Statements made by senior Iranian officials in 2011 indicate that Tehran set its sights on grander targets than random employees at Israel's embassies; that is, "high-quality" targets such as Israeli ambassadors, Israeli security officials, or Israeli delegations overseas.
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However, assassinating such top-notch targets requires preparations of at least six months that include surveillance, identification of vulnerabilities, the planning of infiltration and escape routes, the facilitation of communication means, safe houses, contact persons and so on. There are no simple operations when it comes to assassinations in a foreign sovereign state, even if it is a friendly one.
Intelligence experts are still debating whether the elimination of scientists indeed undermines Iran's nuclear project. Operations against well guarded scientists at the heart of Tehran are highly sophisticated and require a long stay in the area in question, while risking human lives and intelligence sources cultivated for years. The argument pertains to the outcome: That is, will assassinations prompt scientists to make every effort to end their nuclear efforts?
The contractor: Al-QudsThe question remains open, yet what's clear is that the Iranian regime is greatly bothered by the wave of assassinations, which portray it as vulnerable and weak. This prompts the conditioned reflex: Start assassinating senior Zionist figures, so we can also showcase photos of bodies and cries of pain on the other side. We can assume that Iran's intelligence services have started to formulate a major operation that will leave an impression not only on the Iranian people and global media, but also on those behind the elimination of Iran's scientists.
The natural contractor for such operations is the Revolutionary Guards' al-Quds force, which comprises some 15,000 operatives. It boasts thousands of officers trained in diverse fields such as the formation of sleeper cells worldwide, smuggling operations, explosives, and so on.
The al-Quds force assumed greater importance in the eyes of Western spy agencies when it became a major player in securing Iran's military nuclear project. The elite force has another role: It takes part in the effort to purchase nuke-related components in the West and transferring them to Iran. Hence, it won't be a wild guess to assume that the US intelligence community, along with other spy agencies, invests regular efforts in monitoring the al-Quds force. This further limits Iran's freedom to act.
Suspected Bangkok terrorist after explosion (Photo: Twitter - CC motorcyrubjang)
So was the latest attack thwarted in Bangkok supposed to be that high-profile operation being prepared by Iranian intelligence officers for months to avenge the killing of Tehran's nuclear scientists? Or was it yet another terror bid in the series of rash attacks – like the ones in Tbilisi and New Delhi earlier this week – carried out on urgent orders to al-Quds cells in order to achieve an immediate effect?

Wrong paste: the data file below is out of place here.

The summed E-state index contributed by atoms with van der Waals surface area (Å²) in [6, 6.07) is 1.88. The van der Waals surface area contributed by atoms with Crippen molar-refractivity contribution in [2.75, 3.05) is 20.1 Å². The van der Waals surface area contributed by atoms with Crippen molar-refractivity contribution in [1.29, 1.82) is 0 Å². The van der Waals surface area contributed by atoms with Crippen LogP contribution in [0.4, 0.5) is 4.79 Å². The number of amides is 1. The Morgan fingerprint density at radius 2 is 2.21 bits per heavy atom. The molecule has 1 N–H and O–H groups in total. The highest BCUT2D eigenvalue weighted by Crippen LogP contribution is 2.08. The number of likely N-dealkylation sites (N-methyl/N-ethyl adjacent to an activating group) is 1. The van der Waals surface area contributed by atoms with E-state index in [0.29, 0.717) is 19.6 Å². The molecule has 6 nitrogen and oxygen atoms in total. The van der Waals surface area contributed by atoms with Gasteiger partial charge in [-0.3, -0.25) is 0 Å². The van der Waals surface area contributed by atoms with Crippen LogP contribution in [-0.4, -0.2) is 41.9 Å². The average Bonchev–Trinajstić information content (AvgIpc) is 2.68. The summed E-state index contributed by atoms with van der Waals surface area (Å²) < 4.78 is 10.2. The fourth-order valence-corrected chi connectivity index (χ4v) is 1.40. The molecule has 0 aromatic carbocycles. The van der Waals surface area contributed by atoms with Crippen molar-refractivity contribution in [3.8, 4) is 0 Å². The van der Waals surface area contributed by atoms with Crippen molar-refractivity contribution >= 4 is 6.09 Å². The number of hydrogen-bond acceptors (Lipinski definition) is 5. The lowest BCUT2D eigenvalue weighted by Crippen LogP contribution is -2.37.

Iranian prideThe pressure on Iran grew when a fifth nuclear scientist was assassinated in December of 2011. At that point, Iran's clerics lost their composure and pressed the al-Quds force's operational units to carry out attacks. It was no coincidence that the urgent operations focused on states such as India, Thailand, Azerbaijan and Georgia, where al-Quds boasts local cells that regularly gather intelligence information on Israeli targets such as airlines, embassies, and the offices of large Israeli companies.
Indeed, such sites were marked first as initial targets for attack in the latest terror wave. The terrorists were not looking for a senior Israeli figure, but rather, they sought any kind of Israeli target. Thus far, all we saw was a random series of attacks: The Iranians fired in all directions and hoped to hit something. However, make no mistake about it - this was only the first course.
The rash operations we saw in recent days hide the real thing: That is, the major revenge-deterrence attack being prepared by the Iranians. For them, this is not only a matter of exacting a price from Israel for the killing of the scientists; rather, it is a matter of national pride and deterrent power in an era of sanctions and threats against Iran
Now that the initial terror attacks were carried out, the Iranians will examine the responses: Will anyone else except Israel point the finger at them? Who will condemn them? And what price will they pay? The Iranians will also monitor the actions of global spy agencies and try to identify the lesions drawn by the enemy from the recent incidents.
Iran's intelligence forces are sophisticated, experienced and brutal. They will study the vulnerabilities and continue to plan the grand ambush. Should someone on our side fall asleep and rest on his laurels, he could wake up with a disaster that prompts the kind of trauma produced by the 1992 bombing of Israel's embassy in Buenos Aires.
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